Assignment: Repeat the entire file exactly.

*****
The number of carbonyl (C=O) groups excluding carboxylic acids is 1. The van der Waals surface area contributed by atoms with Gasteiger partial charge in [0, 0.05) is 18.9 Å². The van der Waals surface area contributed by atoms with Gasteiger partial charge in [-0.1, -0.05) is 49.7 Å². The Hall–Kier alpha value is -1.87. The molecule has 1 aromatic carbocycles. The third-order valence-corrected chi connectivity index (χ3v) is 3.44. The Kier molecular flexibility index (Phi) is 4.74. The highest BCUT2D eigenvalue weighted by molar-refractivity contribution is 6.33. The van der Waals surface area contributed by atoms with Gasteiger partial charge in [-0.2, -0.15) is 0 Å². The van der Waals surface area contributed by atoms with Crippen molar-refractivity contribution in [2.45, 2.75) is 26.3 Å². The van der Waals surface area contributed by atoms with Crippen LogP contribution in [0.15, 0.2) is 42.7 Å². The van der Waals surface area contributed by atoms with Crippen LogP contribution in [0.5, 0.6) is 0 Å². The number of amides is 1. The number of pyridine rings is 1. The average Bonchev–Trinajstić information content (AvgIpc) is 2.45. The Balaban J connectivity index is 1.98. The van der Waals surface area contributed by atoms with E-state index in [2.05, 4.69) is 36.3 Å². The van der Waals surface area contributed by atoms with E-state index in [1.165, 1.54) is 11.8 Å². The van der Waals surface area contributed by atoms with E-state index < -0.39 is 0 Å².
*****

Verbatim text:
The number of carbonyl (C=O) groups excluding carboxylic acids is 1. The van der Waals surface area contributed by atoms with Gasteiger partial charge in [0, 0.05) is 18.9 Å². The van der Waals surface area contributed by atoms with Gasteiger partial charge in [-0.1, -0.05) is 49.7 Å². The Hall–Kier alpha value is -1.87. The molecule has 1 aromatic carbocycles. The third-order valence-corrected chi connectivity index (χ3v) is 3.44. The Kier molecular flexibility index (Phi) is 4.74. The highest BCUT2D eigenvalue weighted by molar-refractivity contribution is 6.33. The van der Waals surface area contributed by atoms with Gasteiger partial charge in [-0.2, -0.15) is 0 Å². The van der Waals surface area contributed by atoms with Crippen molar-refractivity contribution in [2.45, 2.75) is 26.3 Å². The van der Waals surface area contributed by atoms with Crippen LogP contribution in [0.15, 0.2) is 42.7 Å². The van der Waals surface area contributed by atoms with Crippen LogP contribution in [0.5, 0.6) is 0 Å². The number of amides is 1. The number of pyridine rings is 1. The average Bonchev–Trinajstić information content (AvgIpc) is 2.45. The Balaban J connectivity index is 1.98. The van der Waals surface area contributed by atoms with E-state index in [2.05, 4.69) is 36.3 Å². The van der Waals surface area contributed by atoms with E-state index in [1.165, 1.54) is 11.8 Å². The van der Waals surface area contributed by atoms with E-state index < -0.39 is 0 Å².